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FoodShare Recipients Might Lose Benefits Amid Government Shutdown

Wisconsin Officials Say Letters Being Sent Warning Recipients Funding May Not Be Available In March

food pantry
Salvation Army USA West

The Wisconsin Department of Health Services is warning food stamp recipients to watch for letters that say they’ll run out of federal food assistance in March due to the ongoing government shutdown.

A press release issued Friday afternoon warned people enrolled in the FoodShare federal assistance program that their March allocation of food benefits would be zero.

According to DHS, the agency is unsure whether federal funding for the program will be available if the government shutdown continues.

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The letters were sent automatically by a third-party contractor working on DHS’s behalf. The agency says it’s working with federal agencies to determine what options there may be to fund benefits in March.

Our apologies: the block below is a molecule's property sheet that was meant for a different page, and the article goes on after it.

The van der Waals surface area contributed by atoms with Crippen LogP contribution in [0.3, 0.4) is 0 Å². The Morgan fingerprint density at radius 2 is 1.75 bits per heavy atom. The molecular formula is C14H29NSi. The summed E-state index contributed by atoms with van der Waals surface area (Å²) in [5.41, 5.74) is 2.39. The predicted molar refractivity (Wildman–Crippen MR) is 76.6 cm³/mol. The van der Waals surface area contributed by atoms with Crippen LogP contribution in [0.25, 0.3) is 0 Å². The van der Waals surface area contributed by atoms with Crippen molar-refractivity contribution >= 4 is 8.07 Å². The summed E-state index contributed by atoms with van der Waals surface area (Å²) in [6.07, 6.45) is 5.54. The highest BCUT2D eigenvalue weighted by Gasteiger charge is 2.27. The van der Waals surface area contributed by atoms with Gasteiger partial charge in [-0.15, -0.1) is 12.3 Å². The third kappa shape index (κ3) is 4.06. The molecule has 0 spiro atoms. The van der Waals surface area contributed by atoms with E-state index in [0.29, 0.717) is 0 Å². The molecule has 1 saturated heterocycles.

Meanwhile food pantries, including the Wisconsin Hunger Task Force in Milwaukee, are preparing for a potential run on their services.

Sherrie Tussler, executive director of the Hunger Task Force, said the shutdown is already impacting FoodShare recipients because the program started sending out payments for February benefits as early as Sunday.

“Getting basically early receipt of benefits may cause some people who are very worried about the benefits disappearing to go spend the benefits immediately,” Tussler said.

She said this could cause problems for grocery stores in the short term and food pantries like hers in the long term if people run out of benefits before the end of next month. Tussler said this is posing some uncomfortable choices for her agency.

“I got two options,” said Tussler. “I can just give food out to everybody who needs it every time they ask for it. Or I can ration them, and when I ration them, I make sure that the supply of food lasts longer.”

She said rationing food at the Wisconsin Hunger Task Force could be necessary as early as mid-February.

“And the longer I’ve been contemplating this, I feel like I’ve got to go to rationing,” Tussler said. “That way people will benefit as long as they need to and even though it may be uncomfortable it will serve the community’s needs, overall, better.”

Nearly 1 million Wisconsin residents were getting FoodShare benefits in 2017, according to the latest data available from the DHS.